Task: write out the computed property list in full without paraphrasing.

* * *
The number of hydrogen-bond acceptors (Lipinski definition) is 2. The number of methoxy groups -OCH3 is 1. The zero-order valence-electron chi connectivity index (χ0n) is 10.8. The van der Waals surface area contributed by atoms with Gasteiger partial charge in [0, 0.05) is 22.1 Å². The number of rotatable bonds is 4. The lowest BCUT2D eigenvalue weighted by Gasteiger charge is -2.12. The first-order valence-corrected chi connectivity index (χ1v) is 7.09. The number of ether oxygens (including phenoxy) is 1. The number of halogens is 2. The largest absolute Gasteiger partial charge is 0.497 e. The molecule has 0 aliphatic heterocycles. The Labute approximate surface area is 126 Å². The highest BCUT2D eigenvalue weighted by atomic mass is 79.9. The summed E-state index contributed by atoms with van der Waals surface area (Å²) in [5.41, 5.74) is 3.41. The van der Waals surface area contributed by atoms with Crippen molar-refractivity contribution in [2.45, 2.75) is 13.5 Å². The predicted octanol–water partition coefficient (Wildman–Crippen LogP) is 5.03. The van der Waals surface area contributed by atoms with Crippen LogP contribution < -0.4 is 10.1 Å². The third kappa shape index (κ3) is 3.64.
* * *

The number of hydrogen-bond acceptors (Lipinski definition) is 2. The number of methoxy groups -OCH3 is 1. The zero-order valence-electron chi connectivity index (χ0n) is 10.8. The van der Waals surface area contributed by atoms with Gasteiger partial charge in [0, 0.05) is 22.1 Å². The number of rotatable bonds is 4. The lowest BCUT2D eigenvalue weighted by Gasteiger charge is -2.12. The first-order valence-corrected chi connectivity index (χ1v) is 7.09. The number of ether oxygens (including phenoxy) is 1. The number of halogens is 2. The largest absolute Gasteiger partial charge is 0.497 e. The molecule has 0 aliphatic heterocycles. The Labute approximate surface area is 126 Å². The highest BCUT2D eigenvalue weighted by atomic mass is 79.9. The summed E-state index contributed by atoms with van der Waals surface area (Å²) in [5.41, 5.74) is 3.41. The van der Waals surface area contributed by atoms with Crippen molar-refractivity contribution in [2.45, 2.75) is 13.5 Å². The predicted octanol–water partition coefficient (Wildman–Crippen LogP) is 5.03. The van der Waals surface area contributed by atoms with Crippen LogP contribution < -0.4 is 10.1 Å². The third kappa shape index (κ3) is 3.64.